Due to the ongoing COVID-19 pandemic, the IRS postponed the usual April 15 deadline for filing individual income tax returns to May 17, 2021. Even so, many people will still need more time to meet their tax-filing obligation.
Three groups of tax payers automatically get more time to file, whether they have asked for it or not. They are:
- Disaster victims: Victims of the February winter storms in Texas, Oklahoma and Louisiana have until June 15, 2021, to file their 2020 returns and pay any tax due. The IRS automatically provides filing and penalty relief to any taxpayer with an IRS address of record located in a federally declared disaster area when at least one area qualifies for FEMA’s Individual Assistance program. Ordinarily, this means that taxpayers need not contact the IRS to get disaster tax relief.
- Combat zone taxpayers: Military service members and eligible support personnel serving in a combat zone have at least 180 days after they leave the combat zone to file their tax returns and pay any tax due. This includes those serving in Iraq, Afghanistan and other combat zones. A complete list of designated combat zone localities can be found in the IRS’ Armed Forces’ Tax Guide.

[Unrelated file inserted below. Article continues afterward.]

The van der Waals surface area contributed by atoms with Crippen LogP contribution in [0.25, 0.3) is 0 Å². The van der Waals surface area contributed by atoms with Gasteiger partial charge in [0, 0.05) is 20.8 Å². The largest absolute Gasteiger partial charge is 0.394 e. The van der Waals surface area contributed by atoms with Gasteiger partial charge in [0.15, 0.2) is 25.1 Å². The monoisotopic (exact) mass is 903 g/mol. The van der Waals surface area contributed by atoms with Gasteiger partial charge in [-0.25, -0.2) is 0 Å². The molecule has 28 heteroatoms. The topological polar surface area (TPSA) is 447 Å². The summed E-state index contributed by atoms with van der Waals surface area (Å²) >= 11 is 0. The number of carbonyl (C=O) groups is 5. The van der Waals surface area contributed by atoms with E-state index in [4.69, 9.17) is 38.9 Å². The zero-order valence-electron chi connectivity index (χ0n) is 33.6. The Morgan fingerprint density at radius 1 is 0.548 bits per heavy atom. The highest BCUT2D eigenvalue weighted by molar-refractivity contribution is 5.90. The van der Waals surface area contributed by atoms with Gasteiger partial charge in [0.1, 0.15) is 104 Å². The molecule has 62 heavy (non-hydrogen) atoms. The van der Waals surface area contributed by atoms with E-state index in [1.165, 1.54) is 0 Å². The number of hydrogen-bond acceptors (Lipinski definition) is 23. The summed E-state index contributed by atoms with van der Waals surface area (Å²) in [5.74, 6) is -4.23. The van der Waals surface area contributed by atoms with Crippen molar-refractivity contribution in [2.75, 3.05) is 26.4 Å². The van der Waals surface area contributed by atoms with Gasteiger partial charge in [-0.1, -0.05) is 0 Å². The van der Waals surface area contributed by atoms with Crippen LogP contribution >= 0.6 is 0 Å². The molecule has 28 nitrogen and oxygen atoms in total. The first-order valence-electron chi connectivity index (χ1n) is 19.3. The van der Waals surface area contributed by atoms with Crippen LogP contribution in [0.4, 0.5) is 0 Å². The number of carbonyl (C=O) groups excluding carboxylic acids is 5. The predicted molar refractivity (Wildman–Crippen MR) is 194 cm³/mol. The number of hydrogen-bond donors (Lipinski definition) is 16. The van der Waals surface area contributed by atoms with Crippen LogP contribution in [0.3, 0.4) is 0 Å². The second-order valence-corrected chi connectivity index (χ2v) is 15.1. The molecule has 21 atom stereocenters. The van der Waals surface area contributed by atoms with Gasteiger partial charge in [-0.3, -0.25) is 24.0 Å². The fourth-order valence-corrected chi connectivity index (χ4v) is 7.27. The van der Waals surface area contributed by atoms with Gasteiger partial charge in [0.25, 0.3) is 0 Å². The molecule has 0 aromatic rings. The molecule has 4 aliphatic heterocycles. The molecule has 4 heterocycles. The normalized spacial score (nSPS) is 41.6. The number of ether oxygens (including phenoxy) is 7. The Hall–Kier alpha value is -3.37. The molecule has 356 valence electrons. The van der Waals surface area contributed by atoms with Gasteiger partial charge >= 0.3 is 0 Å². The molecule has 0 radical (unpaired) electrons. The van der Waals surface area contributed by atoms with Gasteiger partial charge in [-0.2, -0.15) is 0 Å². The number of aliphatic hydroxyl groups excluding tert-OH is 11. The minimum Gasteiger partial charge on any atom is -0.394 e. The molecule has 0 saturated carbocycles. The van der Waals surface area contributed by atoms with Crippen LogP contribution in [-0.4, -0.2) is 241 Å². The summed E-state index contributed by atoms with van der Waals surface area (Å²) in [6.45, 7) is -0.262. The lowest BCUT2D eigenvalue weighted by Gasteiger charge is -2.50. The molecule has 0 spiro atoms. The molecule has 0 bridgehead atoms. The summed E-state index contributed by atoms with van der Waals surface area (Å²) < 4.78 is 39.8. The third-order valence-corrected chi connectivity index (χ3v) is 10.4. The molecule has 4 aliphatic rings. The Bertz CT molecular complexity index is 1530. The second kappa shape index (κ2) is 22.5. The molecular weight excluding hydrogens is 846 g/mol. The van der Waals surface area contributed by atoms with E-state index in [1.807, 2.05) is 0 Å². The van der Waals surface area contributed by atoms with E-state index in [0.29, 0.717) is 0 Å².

- Taxpayers outside the United States: U.S. citizens and resident aliens who live and work outside the U.S. and Puerto Rico have until June 15, 2021 to file their 2020 tax returns and pay any tax due. Though taxpayers abroad get more time to pay, interest — currently at the rate of 3% per year, compounded daily — applies to any payment received after this year’s May 17 deadline. For more information about the special tax rules for U.S. taxpayers abroad, see the IRS’ Tax Guide for U.S. Citizens and Resident Aliens Abroad.
Taxpayers who don’t qualify for any of these three special situations can still get more time to file by submitting a request for an automatic extension. This will extend their filing deadline until October 15, 2021. But because this is only a tax-filing extension, their 2020 tax payments are still due by May 17.